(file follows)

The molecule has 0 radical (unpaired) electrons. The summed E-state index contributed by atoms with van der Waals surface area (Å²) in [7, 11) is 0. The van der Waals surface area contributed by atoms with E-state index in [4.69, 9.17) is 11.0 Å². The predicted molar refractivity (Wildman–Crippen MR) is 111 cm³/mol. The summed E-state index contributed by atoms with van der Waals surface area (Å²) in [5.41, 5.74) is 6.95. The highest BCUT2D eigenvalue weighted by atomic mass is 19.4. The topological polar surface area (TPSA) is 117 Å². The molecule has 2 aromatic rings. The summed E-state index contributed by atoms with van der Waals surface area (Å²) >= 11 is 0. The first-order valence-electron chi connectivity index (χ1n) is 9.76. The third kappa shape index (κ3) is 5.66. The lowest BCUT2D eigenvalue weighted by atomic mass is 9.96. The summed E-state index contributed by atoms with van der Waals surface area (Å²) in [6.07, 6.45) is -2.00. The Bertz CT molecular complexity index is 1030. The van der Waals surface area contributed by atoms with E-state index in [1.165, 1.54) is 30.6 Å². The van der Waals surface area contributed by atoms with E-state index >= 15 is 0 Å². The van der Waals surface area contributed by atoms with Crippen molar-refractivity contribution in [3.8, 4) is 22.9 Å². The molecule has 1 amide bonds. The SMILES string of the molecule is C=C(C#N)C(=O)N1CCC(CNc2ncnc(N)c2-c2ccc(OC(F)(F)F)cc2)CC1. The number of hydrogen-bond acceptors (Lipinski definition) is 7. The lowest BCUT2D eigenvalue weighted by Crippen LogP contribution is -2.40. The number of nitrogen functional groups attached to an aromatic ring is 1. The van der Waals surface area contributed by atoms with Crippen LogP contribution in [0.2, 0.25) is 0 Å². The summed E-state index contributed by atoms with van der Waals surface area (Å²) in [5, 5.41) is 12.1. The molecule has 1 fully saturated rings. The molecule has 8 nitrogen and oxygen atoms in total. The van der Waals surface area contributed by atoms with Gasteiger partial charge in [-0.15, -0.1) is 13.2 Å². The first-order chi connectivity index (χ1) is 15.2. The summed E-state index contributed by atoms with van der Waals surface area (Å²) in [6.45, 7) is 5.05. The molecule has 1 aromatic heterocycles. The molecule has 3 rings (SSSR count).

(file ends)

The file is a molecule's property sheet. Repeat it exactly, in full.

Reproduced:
The molecule has 0 radical (unpaired) electrons. The summed E-state index contributed by atoms with van der Waals surface area (Å²) in [7, 11) is 0. The van der Waals surface area contributed by atoms with E-state index in [4.69, 9.17) is 11.0 Å². The predicted molar refractivity (Wildman–Crippen MR) is 111 cm³/mol. The summed E-state index contributed by atoms with van der Waals surface area (Å²) in [5.41, 5.74) is 6.95. The highest BCUT2D eigenvalue weighted by atomic mass is 19.4. The topological polar surface area (TPSA) is 117 Å². The molecule has 2 aromatic rings. The summed E-state index contributed by atoms with van der Waals surface area (Å²) >= 11 is 0. The first-order valence-electron chi connectivity index (χ1n) is 9.76. The third kappa shape index (κ3) is 5.66. The lowest BCUT2D eigenvalue weighted by atomic mass is 9.96. The summed E-state index contributed by atoms with van der Waals surface area (Å²) in [6.07, 6.45) is -2.00. The Bertz CT molecular complexity index is 1030. The van der Waals surface area contributed by atoms with E-state index in [1.165, 1.54) is 30.6 Å². The van der Waals surface area contributed by atoms with E-state index >= 15 is 0 Å². The van der Waals surface area contributed by atoms with Crippen molar-refractivity contribution in [3.8, 4) is 22.9 Å². The molecule has 1 amide bonds. The SMILES string of the molecule is C=C(C#N)C(=O)N1CCC(CNc2ncnc(N)c2-c2ccc(OC(F)(F)F)cc2)CC1. The number of hydrogen-bond acceptors (Lipinski definition) is 7. The lowest BCUT2D eigenvalue weighted by Crippen LogP contribution is -2.40. The number of nitrogen functional groups attached to an aromatic ring is 1. The van der Waals surface area contributed by atoms with Crippen LogP contribution in [0.2, 0.25) is 0 Å². The summed E-state index contributed by atoms with van der Waals surface area (Å²) in [5, 5.41) is 12.1. The molecule has 1 fully saturated rings. The molecule has 8 nitrogen and oxygen atoms in total. The van der Waals surface area contributed by atoms with Gasteiger partial charge in [-0.15, -0.1) is 13.2 Å². The first-order chi connectivity index (χ1) is 15.2. The summed E-state index contributed by atoms with van der Waals surface area (Å²) in [6.45, 7) is 5.05. The molecule has 1 aromatic heterocycles. The molecule has 3 rings (SSSR count).